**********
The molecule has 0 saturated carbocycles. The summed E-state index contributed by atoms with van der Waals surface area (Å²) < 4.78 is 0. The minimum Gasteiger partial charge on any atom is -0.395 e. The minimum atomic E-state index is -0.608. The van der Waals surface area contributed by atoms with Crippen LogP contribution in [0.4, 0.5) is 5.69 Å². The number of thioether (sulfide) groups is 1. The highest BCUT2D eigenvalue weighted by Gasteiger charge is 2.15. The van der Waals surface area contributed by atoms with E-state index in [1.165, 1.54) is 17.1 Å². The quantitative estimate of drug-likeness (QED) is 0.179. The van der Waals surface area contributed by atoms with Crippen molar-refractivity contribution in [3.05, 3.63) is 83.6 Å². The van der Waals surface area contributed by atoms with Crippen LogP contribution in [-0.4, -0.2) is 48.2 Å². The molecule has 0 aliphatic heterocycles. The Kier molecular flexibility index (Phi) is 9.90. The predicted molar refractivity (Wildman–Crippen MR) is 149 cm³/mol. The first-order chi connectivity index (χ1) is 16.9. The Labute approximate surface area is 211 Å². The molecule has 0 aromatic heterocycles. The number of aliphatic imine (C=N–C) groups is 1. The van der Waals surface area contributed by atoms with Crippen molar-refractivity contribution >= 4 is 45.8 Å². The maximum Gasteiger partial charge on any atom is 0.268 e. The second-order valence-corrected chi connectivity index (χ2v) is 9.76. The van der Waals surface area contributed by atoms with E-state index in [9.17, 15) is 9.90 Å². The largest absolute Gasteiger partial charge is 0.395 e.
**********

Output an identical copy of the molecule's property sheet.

The molecule has 0 saturated carbocycles. The summed E-state index contributed by atoms with van der Waals surface area (Å²) < 4.78 is 0. The minimum Gasteiger partial charge on any atom is -0.395 e. The minimum atomic E-state index is -0.608. The van der Waals surface area contributed by atoms with Crippen LogP contribution in [0.4, 0.5) is 5.69 Å². The number of thioether (sulfide) groups is 1. The highest BCUT2D eigenvalue weighted by Gasteiger charge is 2.15. The van der Waals surface area contributed by atoms with E-state index in [1.165, 1.54) is 17.1 Å². The quantitative estimate of drug-likeness (QED) is 0.179. The van der Waals surface area contributed by atoms with Crippen molar-refractivity contribution in [3.05, 3.63) is 83.6 Å². The van der Waals surface area contributed by atoms with Crippen LogP contribution in [-0.4, -0.2) is 48.2 Å². The molecule has 0 aliphatic heterocycles. The Kier molecular flexibility index (Phi) is 9.90. The predicted molar refractivity (Wildman–Crippen MR) is 149 cm³/mol. The first-order chi connectivity index (χ1) is 16.9. The Labute approximate surface area is 211 Å². The molecule has 0 aromatic heterocycles. The number of aliphatic imine (C=N–C) groups is 1. The van der Waals surface area contributed by atoms with Crippen molar-refractivity contribution >= 4 is 45.8 Å². The maximum Gasteiger partial charge on any atom is 0.268 e. The second-order valence-corrected chi connectivity index (χ2v) is 9.76. The van der Waals surface area contributed by atoms with E-state index in [9.17, 15) is 9.90 Å². The largest absolute Gasteiger partial charge is 0.395 e.